What are the skills a journalist needs in today’s fast-paced, exciting, digital world?
The way we consume media has been revolutionised by digital technology. Online news, podcasts and social media compete for our attention alongside newspapers, magazines and radio. But today’s journalists still need to be able to tell a story, to keep people informed and entertained, and to communicate the truth.
From learning how to webcast and create videos, to carrying out research and conducting interviews, our BA Journalism degree will give you hands-on practical experience and high-level communications skills from many different areas such as journalism, PR and marketing.
At Herts you’ll explore journalism in the context of the wider media landscape, giving you the flexibility to mould your future, whether that’s in hard news or lifestyle journalism, social media, corporate communications, magazines, marketing or PR.
You’ll be taught by academics who have worked for the BBC, Cosmopolitan, The Guardian, The Sun, The Times and a wide variety of other media and broadcast outlets.
Core subjects in your first year include an Introduction to Media Practices and Introduction to Journalism and cover all media platforms, from video and podcasts to web-based and interactive media. You’ll explore the law and ethics of journalism and study Global Media and Society, considering issues such as how globalisation has impacted on the media. Optional modules introduce you to creative writing and film criticism.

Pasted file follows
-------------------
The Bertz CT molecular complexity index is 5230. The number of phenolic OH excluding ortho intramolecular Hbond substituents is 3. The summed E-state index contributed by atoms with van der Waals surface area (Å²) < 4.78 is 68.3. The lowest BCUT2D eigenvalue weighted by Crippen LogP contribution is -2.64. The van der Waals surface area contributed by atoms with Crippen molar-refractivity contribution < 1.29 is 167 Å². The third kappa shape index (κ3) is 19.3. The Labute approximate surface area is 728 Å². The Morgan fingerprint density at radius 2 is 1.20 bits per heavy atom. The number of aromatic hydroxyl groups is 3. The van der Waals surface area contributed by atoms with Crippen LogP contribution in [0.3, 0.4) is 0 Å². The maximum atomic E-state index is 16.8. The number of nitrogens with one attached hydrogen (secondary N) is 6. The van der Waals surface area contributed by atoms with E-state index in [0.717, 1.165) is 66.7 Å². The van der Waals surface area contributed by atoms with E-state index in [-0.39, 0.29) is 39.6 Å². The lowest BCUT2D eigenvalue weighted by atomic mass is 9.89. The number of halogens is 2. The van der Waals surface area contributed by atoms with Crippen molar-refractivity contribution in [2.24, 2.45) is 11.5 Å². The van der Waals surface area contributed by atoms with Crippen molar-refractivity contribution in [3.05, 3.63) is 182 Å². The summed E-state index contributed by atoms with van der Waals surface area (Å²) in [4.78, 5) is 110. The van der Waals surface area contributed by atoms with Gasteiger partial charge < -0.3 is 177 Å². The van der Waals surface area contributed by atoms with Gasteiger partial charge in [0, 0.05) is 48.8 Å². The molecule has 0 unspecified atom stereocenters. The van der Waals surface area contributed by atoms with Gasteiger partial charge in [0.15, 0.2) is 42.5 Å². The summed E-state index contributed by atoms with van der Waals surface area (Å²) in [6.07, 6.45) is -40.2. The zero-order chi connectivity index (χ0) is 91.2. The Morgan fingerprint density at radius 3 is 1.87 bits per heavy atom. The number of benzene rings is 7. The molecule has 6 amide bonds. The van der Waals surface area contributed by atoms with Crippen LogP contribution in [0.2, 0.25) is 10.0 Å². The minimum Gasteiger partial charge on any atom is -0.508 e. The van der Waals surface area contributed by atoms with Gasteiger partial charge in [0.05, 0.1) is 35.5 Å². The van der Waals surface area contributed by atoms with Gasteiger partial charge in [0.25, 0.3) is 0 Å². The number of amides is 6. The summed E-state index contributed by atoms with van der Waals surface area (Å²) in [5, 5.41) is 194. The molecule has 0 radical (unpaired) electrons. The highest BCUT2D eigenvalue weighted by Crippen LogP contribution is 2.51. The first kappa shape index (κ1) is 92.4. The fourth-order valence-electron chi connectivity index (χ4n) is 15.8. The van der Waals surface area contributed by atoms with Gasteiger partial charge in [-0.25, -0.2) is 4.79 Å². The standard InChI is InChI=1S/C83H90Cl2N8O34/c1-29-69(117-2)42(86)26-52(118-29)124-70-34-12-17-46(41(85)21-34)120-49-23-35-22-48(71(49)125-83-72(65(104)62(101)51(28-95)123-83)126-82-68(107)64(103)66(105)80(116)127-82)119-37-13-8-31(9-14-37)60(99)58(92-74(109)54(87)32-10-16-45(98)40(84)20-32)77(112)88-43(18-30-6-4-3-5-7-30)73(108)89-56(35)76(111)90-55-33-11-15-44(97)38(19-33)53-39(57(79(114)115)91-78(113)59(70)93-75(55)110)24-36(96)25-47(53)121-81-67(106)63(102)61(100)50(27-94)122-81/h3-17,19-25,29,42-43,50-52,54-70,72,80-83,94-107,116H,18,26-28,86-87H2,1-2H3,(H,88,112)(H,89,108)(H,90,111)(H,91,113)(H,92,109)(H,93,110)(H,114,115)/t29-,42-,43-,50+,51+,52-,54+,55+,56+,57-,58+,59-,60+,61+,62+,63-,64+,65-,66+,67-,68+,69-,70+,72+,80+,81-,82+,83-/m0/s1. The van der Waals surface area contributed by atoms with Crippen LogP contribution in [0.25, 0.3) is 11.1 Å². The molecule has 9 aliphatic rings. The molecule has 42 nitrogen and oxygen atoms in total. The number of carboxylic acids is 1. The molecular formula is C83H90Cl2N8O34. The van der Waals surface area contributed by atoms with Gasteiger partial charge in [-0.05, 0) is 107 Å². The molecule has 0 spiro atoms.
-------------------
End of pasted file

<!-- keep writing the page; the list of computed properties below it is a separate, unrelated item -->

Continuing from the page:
In your second year you’ll focus on social media, radio journalism and research methods, as well as building on the skills you’ll need to write engaging features and strong news stories. For potential media entrepreneurs, optional modules on App Design and Video Feature will enable you to explore their commercial possibilities.
Choices in your third year could include studying abroad or spending a placement year building your mass communications skills through working in a social media role, marketing, PR, magazines or corporate communications. Or mix the two with a half-year placement and half-year study abroad, an unusual but increasingly popular combination.
You can also write a dissertation on a subject of your choice, build your own journalism skills portfolio by creating a website or social media campaign, or writing a series of articles – or even start your own business. A further option is a term’s work experience, supported by your tutor, adding to your employability as a skilled media practitioner.
We give you: